Revised National Budget

Key figures in the Revised National Budget 2023

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To secure equal access to information that might be market sensitive, the Ministry of Finance publishes selected key figures prior to launching the Revised National Budget at 10:45 a.m. More detailed forecasts will be published in the Revised Budget.

Activity in the Norwegian economy is still high, even though growth is slowing. Output and employment have both been stronger than projected in the National Budget last autumn. Moreover, wage and price growth are substantially higher than expected. Moving forward, we expect capacity utilisation in the Norwegian economy to normalize. Price and cost inflation is projected to decelerate gradually, but without a marked increase in unemployment.

Higher price growth than expected in the National Budget 2023 last autumn has meant that the original budget has become more contractionary than intended at the time. The already announced compensation for the unexpected price and wage growth will ensure stability and predictability in essential welfare services.

The war in Ukraine and its repercussions also require political action. The Nansen Support Programme for Ukraine, refugee-related expenditure and increased aid to developing countries that are severely affected by the war are costly but necessary measures.

Fiscal policy seeks to balance measures aimed at unforeseen events with the need for responsible fiscal management in the short and long term. The government proposes to increase the structural non-oil fiscal deficit by NOK 56 billion compared to the original budget, to NOK 372.6 billion. As a share of GDP for the mainland economy (non-oil GDP), the structural deficit will increase by 0.4 percentage points from 2022 to 2023. Of this, the Nansen Support Programme for Ukraine accounts for 0.3 percentage points and increased aid to developing countries that are severely affected by the war accounts for 0.1 percentage points. The structural non-oil fiscal deficit corresponds to 3.0 per cent of the Government Pension Fund Global (GPFG) at the start of the year. While the original budget was estimated to have an approximately neutral effect on the economy, model calculations indicate that the revised budget will increase GDP for mainland Norway by 0.3-0.4 per cent in 2023.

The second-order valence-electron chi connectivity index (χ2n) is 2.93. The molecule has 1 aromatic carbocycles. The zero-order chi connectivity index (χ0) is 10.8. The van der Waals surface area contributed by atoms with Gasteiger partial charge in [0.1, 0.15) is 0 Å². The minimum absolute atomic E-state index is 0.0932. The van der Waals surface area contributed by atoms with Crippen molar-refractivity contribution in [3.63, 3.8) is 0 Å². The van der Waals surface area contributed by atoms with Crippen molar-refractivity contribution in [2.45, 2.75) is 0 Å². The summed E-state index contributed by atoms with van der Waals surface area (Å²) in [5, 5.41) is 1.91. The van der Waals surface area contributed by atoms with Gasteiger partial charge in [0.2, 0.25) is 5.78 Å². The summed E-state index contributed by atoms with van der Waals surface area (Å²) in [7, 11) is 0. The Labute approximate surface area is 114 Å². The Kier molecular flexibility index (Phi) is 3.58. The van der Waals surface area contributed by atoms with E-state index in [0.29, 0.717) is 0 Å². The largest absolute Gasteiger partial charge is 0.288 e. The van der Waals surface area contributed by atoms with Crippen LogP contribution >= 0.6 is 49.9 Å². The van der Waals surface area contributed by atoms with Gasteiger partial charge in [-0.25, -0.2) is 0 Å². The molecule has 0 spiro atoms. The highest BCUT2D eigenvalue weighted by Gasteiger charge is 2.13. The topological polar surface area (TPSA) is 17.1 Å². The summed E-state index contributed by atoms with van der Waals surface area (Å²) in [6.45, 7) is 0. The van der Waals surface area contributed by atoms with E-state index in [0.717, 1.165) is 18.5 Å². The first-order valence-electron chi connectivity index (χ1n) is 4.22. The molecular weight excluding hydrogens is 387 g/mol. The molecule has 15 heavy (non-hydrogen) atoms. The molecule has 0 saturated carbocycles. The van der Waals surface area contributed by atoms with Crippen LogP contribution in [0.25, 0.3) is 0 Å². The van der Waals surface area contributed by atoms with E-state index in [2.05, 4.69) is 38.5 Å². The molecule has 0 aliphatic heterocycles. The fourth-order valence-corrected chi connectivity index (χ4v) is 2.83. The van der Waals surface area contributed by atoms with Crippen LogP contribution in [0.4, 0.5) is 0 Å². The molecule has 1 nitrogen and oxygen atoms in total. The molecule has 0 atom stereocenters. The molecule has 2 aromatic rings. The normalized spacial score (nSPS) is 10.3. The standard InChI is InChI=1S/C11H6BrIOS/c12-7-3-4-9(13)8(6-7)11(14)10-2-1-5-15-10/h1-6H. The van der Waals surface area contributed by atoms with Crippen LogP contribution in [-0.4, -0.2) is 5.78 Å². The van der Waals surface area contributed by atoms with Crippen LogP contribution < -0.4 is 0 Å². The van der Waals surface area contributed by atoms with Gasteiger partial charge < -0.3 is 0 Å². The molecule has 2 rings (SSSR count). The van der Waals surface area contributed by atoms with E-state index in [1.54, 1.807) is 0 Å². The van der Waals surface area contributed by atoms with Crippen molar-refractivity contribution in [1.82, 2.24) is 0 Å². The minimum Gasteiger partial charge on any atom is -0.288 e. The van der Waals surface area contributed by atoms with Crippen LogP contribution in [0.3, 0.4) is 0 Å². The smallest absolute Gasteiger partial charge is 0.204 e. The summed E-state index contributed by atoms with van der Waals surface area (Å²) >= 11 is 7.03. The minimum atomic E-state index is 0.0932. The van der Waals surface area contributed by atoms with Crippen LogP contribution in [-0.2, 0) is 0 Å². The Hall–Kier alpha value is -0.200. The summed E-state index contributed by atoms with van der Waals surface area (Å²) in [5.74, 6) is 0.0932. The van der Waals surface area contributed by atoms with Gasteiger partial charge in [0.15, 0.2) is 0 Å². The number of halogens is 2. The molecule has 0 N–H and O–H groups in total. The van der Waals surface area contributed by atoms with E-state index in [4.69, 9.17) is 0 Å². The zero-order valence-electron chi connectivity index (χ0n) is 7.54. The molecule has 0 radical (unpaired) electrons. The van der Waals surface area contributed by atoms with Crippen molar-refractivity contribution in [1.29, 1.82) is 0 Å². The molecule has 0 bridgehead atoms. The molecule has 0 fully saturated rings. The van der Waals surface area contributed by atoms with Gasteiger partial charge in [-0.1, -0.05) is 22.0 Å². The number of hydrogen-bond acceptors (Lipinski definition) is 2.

Table: Selected key figures in the Revised National Budget 20231





Mainland Norway gross domestic product




Employment, persons




Unemployment rate, registered (level)




Structural non-oil fiscal deficit, NOK billion




Change in structural non-oil fiscal deficit, percentage of mainland Norway trend GDP (budget indicator)2




   Of which:




      Nansen Support Programme for Ukraine




      Increased aid to developing countries that have been severely affected by the war




Structural non-oil fiscal deficit, percentage of the fund capital3        








Estimated contribution of fiscal policy to growth in GDP for mainland Norway4 




¹ Percentage volume change from previous year unless otherwise stated.

2 Percentage point change.  

3 Structural non-oil fiscal deficit as a percentage of the fund capital in the Government Pension Fund Global at the beginning of the year. 

4 Based on model calculations, using the macro models KVARTS (0.4 pct.) and NORA (0.3 pct.). The models take into account that different revenues and expenditure items may differ in their impact on economic activity. The assessment is based accrued (primary) figures for the general government, i.e. including the local government in addition to the central government. Corresponding figures in the National Budget was 0.1 pct. in KVARTS and 0.0 pct. in NORA.

Sources: Ministry of Finance and Statistics Norway.